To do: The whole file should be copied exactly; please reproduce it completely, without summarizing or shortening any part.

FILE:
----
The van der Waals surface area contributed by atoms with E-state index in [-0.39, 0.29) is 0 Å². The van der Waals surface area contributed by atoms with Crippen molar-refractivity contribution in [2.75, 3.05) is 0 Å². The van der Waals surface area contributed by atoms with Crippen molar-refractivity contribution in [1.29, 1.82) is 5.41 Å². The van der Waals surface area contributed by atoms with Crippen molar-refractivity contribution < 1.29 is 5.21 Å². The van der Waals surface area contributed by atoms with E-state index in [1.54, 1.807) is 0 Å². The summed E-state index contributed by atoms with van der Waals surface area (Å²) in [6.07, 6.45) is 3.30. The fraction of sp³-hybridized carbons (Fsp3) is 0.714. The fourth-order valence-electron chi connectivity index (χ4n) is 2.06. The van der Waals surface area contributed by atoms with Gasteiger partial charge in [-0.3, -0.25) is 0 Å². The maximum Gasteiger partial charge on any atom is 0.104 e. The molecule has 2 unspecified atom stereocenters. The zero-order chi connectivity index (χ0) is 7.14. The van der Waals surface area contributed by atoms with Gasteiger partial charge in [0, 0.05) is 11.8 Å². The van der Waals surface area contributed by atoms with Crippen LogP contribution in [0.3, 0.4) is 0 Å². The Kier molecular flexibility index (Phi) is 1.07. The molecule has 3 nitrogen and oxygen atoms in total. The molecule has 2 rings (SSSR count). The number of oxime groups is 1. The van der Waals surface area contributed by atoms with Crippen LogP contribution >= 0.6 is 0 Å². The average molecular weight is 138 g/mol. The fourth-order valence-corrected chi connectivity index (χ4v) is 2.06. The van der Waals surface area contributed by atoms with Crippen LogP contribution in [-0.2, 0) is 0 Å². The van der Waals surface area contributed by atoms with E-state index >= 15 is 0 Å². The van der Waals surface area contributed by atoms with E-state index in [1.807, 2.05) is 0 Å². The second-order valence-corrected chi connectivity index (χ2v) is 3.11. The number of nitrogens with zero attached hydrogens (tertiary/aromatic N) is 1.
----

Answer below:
The van der Waals surface area contributed by atoms with E-state index in [-0.39, 0.29) is 0 Å². The van der Waals surface area contributed by atoms with Crippen molar-refractivity contribution in [2.75, 3.05) is 0 Å². The van der Waals surface area contributed by atoms with Crippen molar-refractivity contribution in [1.29, 1.82) is 5.41 Å². The van der Waals surface area contributed by atoms with Crippen molar-refractivity contribution < 1.29 is 5.21 Å². The van der Waals surface area contributed by atoms with E-state index in [1.54, 1.807) is 0 Å². The summed E-state index contributed by atoms with van der Waals surface area (Å²) in [6.07, 6.45) is 3.30. The fraction of sp³-hybridized carbons (Fsp3) is 0.714. The fourth-order valence-electron chi connectivity index (χ4n) is 2.06. The van der Waals surface area contributed by atoms with Gasteiger partial charge in [-0.3, -0.25) is 0 Å². The maximum Gasteiger partial charge on any atom is 0.104 e. The molecule has 2 unspecified atom stereocenters. The zero-order chi connectivity index (χ0) is 7.14. The van der Waals surface area contributed by atoms with Gasteiger partial charge in [0, 0.05) is 11.8 Å². The van der Waals surface area contributed by atoms with Crippen LogP contribution in [0.3, 0.4) is 0 Å². The Kier molecular flexibility index (Phi) is 1.07. The molecule has 3 nitrogen and oxygen atoms in total. The molecule has 2 rings (SSSR count). The number of oxime groups is 1. The van der Waals surface area contributed by atoms with Crippen LogP contribution >= 0.6 is 0 Å². The average molecular weight is 138 g/mol. The fourth-order valence-corrected chi connectivity index (χ4v) is 2.06. The van der Waals surface area contributed by atoms with Crippen LogP contribution in [-0.2, 0) is 0 Å². The van der Waals surface area contributed by atoms with E-state index >= 15 is 0 Å². The van der Waals surface area contributed by atoms with E-state index in [1.807, 2.05) is 0 Å². The second-order valence-corrected chi connectivity index (χ2v) is 3.11. The number of nitrogens with zero attached hydrogens (tertiary/aromatic N) is 1.